Note: This post was part of a larger conversation between nine educators on C.M. Rubin’s Global Search For Education Blog on The Huffington Post.
Can teachers balance high stakes test prep with critical thinking?
Let me first say that I don’t have a magical answer; anyone who says he does is trying to sell something. Let me also say that, for this post, I’m going to set aside the (utterly imperative) question of whether or not schools should engage in high stakes testing, and instead focus on how teachers—within our current reality—can balance test prep alongside deep, critical learning.
Like many, I’ve struggled with this balance, particularly while teaching in South Korea where “high stakes” takes on a whole new meaning: Though Korea boasts some of the world’s highest test scores, this comes at the expense of untenable student stress, staggering rates of teen suicide, and an education system largely geared toward cramming for tests. Fortunately, my employer understood that critical thinking can actually boost test scores, and we engaged students in collaborative learning, tackling real world issues through interactive “critical thinking projects.” Students worked hard, improved their English, and actually had some fun in the process.
And oh yeah: They passed exams, often with flying colors.
As a high school English teacher in the U.S., I’ve seen a school-as-test-prep mentality increasingly similar to Korea’s, but devoid of the critical thinking component that made my particular academy successful. More and more, we seem to think that raising test scores means “teaching to the test” and other forms of targeted, but cognitively shallow, exam prep.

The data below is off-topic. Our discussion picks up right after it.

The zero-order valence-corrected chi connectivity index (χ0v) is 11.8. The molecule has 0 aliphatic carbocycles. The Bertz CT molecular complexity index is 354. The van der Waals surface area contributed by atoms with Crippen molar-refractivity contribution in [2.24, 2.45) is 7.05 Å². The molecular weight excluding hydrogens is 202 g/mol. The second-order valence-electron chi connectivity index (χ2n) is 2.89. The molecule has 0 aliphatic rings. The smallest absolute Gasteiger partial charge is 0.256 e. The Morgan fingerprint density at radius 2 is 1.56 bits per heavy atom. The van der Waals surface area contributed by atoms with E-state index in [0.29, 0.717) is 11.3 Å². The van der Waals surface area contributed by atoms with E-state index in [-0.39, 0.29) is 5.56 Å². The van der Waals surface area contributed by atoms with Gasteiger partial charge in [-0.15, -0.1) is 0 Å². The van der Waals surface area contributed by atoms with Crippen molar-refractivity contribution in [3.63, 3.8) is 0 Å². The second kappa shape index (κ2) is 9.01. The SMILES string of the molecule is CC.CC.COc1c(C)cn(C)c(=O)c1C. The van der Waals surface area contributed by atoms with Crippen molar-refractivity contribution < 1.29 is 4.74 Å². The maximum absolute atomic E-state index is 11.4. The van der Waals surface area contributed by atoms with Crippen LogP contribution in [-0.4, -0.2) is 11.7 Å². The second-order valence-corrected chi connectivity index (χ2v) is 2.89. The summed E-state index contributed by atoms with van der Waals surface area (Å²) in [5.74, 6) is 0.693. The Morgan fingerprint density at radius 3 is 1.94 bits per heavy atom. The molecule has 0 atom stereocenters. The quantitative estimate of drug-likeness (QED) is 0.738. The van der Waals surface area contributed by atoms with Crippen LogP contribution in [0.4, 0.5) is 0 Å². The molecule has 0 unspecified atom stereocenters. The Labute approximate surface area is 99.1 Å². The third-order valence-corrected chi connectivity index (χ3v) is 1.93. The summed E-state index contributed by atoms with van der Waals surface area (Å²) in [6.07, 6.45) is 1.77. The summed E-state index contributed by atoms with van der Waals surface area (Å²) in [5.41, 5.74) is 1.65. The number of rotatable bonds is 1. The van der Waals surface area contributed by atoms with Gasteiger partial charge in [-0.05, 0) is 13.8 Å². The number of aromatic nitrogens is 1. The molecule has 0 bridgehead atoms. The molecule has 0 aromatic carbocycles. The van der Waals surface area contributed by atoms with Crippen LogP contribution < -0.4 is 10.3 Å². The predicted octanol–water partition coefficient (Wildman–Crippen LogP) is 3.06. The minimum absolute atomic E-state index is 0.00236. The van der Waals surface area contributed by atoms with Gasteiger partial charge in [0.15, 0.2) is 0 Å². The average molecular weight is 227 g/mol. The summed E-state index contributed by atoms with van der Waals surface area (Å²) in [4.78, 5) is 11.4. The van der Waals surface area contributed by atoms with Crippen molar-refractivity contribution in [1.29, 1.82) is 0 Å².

Is this really the only way to raise scores? Supervising student teachers around my city, I notice many struggling schools feel pressured to “teach to the test,” while this approach is rarely, if ever, emphasized in higher performing schools—where such tests are seldom even discussed.
It appears that, rather than teaching to the test, the most successful schools teach through the test. They aim for pedagogical goals so far beyond the bar set by exams that they knock it over along the way. As one Department Head told me, “If we read great books, discuss them deeply—really discuss them—and push our kids to become amazing writers… if we’ve done this well, they’ll pass the test no problem.” Like my aberrant academy in Korea, these schools believe that when students critically engage with material and have rich, profound educational experiences, the test scores will come.
Will this work for every student in every context? Of course not. But it’s clear that there are approaches to raising test scores that don’t marginalize deep, critical learning—and many of our best schools use them.
So it’s unclear why, in some of our most vulnerable schools, we endorse techniques that successful schools wouldn’t touch with a ten-foot pole. Must high stakes testing inherently result in a system where the educationally rich get richer while the poor get test prep? As great teachers and schools in countless districts, cities, and nations have demonstrated, there is indeed another way.
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